I also had seen the odds.  Around 1 in 14,000,000 for the Jackpot and 1 in 56 for a tenner prize.  I saw a news report once, I don’t know how well researched it was, which said that, if you sellotaped a pound coin to a card with your name and address on it and flushed it down the loo, you would have more chance of getting it back that way than if you played the lottery.

Most of all, I’ve always had this sneaking suspicion that the lottery stands as an invisible barrier between people and their dreams.  The tantalising promise of a huge cash windfall means you can just buy a ticket every week and one day, maybe,one day you can start really living the way you want to.  

In the meantime, because you have the remote hope that those numbers give you, you don’t do very much else to create your life of awesomeness.

We made this!

We made this!

Now see here.  If I had waited to win the big prize to start The Art House, odds are pretty high (14,000,000 to one, in fact) that I’d still be waiting, still be in that office job and I’d be around many £££s poorer to boot.

In order to start The Art House I gave up where I was living and put the money I’d have spent on rent into our first quarter’s rent.  That was £460.

Less than I’d have spent on all those lottery tickets.


Here’s what lessened the odds, in 10 handy steps:-

Step (0) was – I TURNED OFF THE TV.

1) I stopped WAITING – for the big win, the perfect time, the right people, enough money, security, perfect health, perfect skills……

2) I told everyone what I was planning to do.  Literally, EVERYONE.  This recruited me a big ol’ team of helpers and supporters.

3) I started saying ‘yes’ a lot more – to opportunities, experiences, everything.

4) I spent less, buying secondhand, holidaying in a tent just up the road and generally enjoying life on the cheap.

5) I focussed on doing the things I loved as often as I could.

6) I put myself out there – went to classes, did some art markets, joined in. 

7) I got my act together and went travelling (even though I realise now I probably didn’t need that step – but more of that on another post).

8) I’d been waiting not to be in debt, thinking I had to keep working until the balance was zero – except it never got any closer to zero.  I decided to do the best I can to pay things off, but not to let my past hold me back any longer.

9) I took the difficult step of letting go of things that were holding me back – where I lived, where I worked and sadly my marriage (at the time it was awful, now we BOTH have the radically different lives we wanted and neither of us is miserable – win).

10) I embraced all the experience I’d gathered in all those boring jobs – it came in VERY HANDY and I started to suspect that those jobs had been a training ground for what I’m doing now, because the universe is clever like that.

There’s a bit in Thelma and Louise where Thelma says to Louise “something crossed over in me, I can’t go back, I just couldn’t”.  I remember the day I felt that way.  It was scary as hell, but I made a commitment never to go back to only half living my life.  It’s still pretty scary sometimes, not having that rug of a secure job under me,.  I’d got awfully comfortable on that rug!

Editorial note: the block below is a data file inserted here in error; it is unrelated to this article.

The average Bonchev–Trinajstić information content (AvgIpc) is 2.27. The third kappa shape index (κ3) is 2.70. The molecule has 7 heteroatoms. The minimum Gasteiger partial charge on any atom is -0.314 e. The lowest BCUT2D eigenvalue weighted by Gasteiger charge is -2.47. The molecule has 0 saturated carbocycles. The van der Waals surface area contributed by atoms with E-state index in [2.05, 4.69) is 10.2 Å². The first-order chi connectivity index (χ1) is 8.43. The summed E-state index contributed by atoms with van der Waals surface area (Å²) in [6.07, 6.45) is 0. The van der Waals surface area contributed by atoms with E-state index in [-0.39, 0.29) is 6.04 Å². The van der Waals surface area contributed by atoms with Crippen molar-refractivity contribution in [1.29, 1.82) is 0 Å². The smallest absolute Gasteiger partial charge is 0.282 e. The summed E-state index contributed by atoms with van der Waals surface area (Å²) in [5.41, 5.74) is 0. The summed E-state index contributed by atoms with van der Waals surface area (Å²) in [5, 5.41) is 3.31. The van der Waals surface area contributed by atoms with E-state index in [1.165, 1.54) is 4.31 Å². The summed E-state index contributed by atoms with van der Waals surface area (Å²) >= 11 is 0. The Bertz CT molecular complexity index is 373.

But something crossed over in me.  I couldn’t go back, I just couldn’t.

Living your dream life does take a fair amount of risk.  For at least the first bit, security may be on the line.  I don’t have the exact figures though, but I’m 100% certain that the odds on getting everything, EVERYTHING you dream of if you get busy right now are much, much better that 14 million to one.  

Much,  much, muchmuchmuch better.

So, play the lottery by all means – now that I’ve worked on a few lottery funded projects, far be it from me to discourage anyone from contributing.  

But don’t make that your plan to get that life you really want to be living.  



The Joy of Quotes

I’ve been in my little yellow studio of wonder today creating some teensy weensy quotesy canvasses and paintings, as well as doing some serious start-of-the-month planning and journalling.

One of a the useful things about facebook is that I’ve been able to join a number of groups which post inspiring quotes & sayings every day.  These little bite-sized morsels of marvelousness often set me up in the morning, by putting an uplifting thought into my head first thing before I even get out of bed (hooray for smartphones).

I’ve always been a massive fan of quotes.  Yup, it probably indicates that I have a short attention span (I do) and that I need outside help to remain positive (who doesn’t?!).  Thing is, it’s little extracts of wisdom that have helped to form my life, keeping me on course and reminding me that, in this journey of creating-an-awesome-life-to-get-excited-about-and-spread-glittery-splendidness is not a lonesome journey but something that lots of rather clever people have done before me.

So, anyhoo, here are some of my favourites……

“This is the true joy in life – being used for a purpose recognized by yourself as a mighty one; being thoroughly worn out before you are thrown on the scrap heap; being a force of nature instead of a feverish selfish little clod of ailments and grievances complaining that the world will not devote itself to making you happy.” ~George Bernard Shaw